From Washington’s L&I:
TUMWATER —The Department of Labor & Industries announced there will be no overall increase in workers’ compensation insurance premiums in 2013. This is the second year in a row that L&I has held overall rates flat.
While there will be no overall rate increase in 2013, individual employers may see their rates go up or down, depending on their recent claims history and changes in the frequency and cost of claims in their industry. L&I has published a rate table online and will soon send all employers a rate notice. The new rates take effect Jan. 1, 2013.
Earlier this year, when L&I proposed no increase for 2013, Director Judy Schurke credited the proposal to savings from the reforms passed during the 2011 legislative session and other factors projected to hold down costs next year.
The 2011 reforms will save $1.5 billion over four years, $300 million higher than originally estimated.
One of the 2011 reforms, a new statewide provider network scheduled to launch in January, will help L&I continue holding growth in medical costs below 4 percent, said Schurke. “We are very excited about the new network because injured workers will get the best possible care from network providers, who will meet standards similar to those required by other large health insurers,” she added.
Continuing to streamline claims handling will also help L&I hold down costs next year. “We have a number of Lean projects underway to eliminate inefficiencies and process claims faster. By doing our jobs better and faster, we’re helping injured workers recover and return to their jobs sooner. This holds down claims costs for L&I and premiums for employers and workers,” Schurke noted.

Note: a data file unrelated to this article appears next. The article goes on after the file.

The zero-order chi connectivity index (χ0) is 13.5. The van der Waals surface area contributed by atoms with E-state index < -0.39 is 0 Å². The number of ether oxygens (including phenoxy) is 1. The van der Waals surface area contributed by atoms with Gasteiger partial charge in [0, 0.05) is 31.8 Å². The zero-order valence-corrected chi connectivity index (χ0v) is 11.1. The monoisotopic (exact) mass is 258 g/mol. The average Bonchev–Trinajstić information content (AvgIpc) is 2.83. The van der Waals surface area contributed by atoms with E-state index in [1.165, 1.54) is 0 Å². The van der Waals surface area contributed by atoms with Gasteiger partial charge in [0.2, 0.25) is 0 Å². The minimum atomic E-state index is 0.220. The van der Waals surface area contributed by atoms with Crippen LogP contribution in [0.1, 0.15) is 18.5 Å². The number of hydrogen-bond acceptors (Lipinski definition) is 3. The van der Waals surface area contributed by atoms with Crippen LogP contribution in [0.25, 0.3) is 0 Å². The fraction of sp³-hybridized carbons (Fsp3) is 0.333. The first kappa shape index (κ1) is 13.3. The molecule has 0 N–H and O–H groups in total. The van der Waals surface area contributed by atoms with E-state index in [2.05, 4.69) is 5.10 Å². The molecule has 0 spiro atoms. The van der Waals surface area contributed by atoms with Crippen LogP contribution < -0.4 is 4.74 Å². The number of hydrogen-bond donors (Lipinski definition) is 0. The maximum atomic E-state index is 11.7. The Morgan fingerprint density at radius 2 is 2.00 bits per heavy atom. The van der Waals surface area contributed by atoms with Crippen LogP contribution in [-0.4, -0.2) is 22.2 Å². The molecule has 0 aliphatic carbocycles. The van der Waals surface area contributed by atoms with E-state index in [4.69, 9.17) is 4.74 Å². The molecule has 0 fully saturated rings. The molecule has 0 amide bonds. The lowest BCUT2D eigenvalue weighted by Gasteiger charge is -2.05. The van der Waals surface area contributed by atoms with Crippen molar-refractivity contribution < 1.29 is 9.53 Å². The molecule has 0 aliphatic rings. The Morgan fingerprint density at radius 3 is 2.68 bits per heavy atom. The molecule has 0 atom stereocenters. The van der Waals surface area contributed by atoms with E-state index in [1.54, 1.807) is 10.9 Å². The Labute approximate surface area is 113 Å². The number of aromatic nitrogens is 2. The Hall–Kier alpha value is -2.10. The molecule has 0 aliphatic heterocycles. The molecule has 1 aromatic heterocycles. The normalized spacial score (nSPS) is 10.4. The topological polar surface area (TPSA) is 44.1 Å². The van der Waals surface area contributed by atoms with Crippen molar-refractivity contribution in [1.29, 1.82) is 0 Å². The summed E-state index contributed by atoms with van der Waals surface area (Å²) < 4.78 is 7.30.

L&I expects to receive fewer claims from high hazard industries like construction in 2013, as the economy continues a slow recovery. Injuries in these industries tend to be more severe and costly.
L&I’s rate decision means an additional $82 million will be placed in the State Fund reserves by the end of 2013. The Workers’ Compensation Advisory Committee, which has been working with L&I on a plan to rebuild the reserves, endorsed L&I’s proposal to hold rates steady in 2013 and begin rebuilding the reserves.
Washington is the only state where workers contribute a substantial portion of the premiums. Next year, their share will be about 24 percent.
More than 100,000 workers in Washington state are injured on the job each year. L&I must review premium rates annually and make adjustments to cover the anticipated costs of claims that will be filed in the next year.
More information about 2013 workers’ comp rates is available at www.Rates.Lni.wa.gov